You will be redirected momentarily.
On Friday, Colorado Gov. Jared Polis signed Red Flag legislation creating an Extreme Risk Protection Order, making his the 15th state to empower family members or law enforcement to ask a judge to temporarily suspend a person’s access to guns when they pose a serious risk to themselves or others.
The bill’s enactment — which comes as Coloradans prepare to mark 20 years this week since the Columbine tragedy — makes Colorado the latest in a trio of Western states to enact major gun safety legislation this year:
In February, Nevada Gov. Steve Sisolak signed legislation requiring a background check on all gun sales in the state. In 2016, Nevada voters passed a background check ballot initiative that then-Attorney General Adam Laxalt and then-Gov. Brian Sandoval failed to implement. Last year, Moms Demand Action and Everytown for Gun Safety Action Fund worked hand-in-hand to elect leaders in Nevada who would respect the will of the people and pass legislation to implement the background check ballot initiative.
Also this year, New Mexico Gov. Michelle Lujan Grisham signed a background check bill requiring background checks on all gun sales. Gov. Lujan Grisham made gun violence prevention a core part of her campaign last year, earning the support of both Moms Demand Action and Everytown, and giving the effort to require a background check on all gun sales in New Mexico new momentum.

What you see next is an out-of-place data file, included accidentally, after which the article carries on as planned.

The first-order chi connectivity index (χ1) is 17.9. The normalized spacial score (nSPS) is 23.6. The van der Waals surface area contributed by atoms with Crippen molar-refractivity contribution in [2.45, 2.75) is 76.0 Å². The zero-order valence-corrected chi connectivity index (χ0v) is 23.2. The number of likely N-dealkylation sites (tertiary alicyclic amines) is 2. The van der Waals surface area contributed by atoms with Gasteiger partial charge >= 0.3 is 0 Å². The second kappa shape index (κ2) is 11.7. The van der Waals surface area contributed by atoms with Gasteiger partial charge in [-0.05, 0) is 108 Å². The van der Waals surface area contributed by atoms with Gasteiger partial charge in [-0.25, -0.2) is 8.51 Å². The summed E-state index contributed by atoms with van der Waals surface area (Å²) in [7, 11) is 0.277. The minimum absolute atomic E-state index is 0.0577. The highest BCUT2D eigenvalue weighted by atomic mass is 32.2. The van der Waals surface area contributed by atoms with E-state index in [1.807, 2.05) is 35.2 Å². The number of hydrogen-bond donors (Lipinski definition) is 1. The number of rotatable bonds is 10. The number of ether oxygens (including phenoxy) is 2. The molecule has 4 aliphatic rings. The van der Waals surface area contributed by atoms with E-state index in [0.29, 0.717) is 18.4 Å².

Colorado’s Red Flag law, meanwhile, comes after Everytown for Gun Safety, volunteers with Moms Demand Action for Gun Sense in America and survivors of gun violence worked tirelessly to elect a gun sense majority in the Colorado Senate and propel Gov. Polis to victory.
After the tragic school shooting in Parkland last year, Americans took to the polls to elect candidates who would work to prevent gun violence. Colorado, Nevada and New Mexico are just the latest examples that the work Americans from all walks of life did to elect gun sense candidates is already saving lives.
Did you know?
The US gun homicide rate is 25 times higher than that of other high-income countries.
Grinshteyn, E. and Hemenway, D. “Violent Death Rates in the US Compared to Those of the Other High-income Countries, 2015.” Preventive Medicine. (2019). https://bit.ly/3kyfsSs
Last updated: 1.7.2021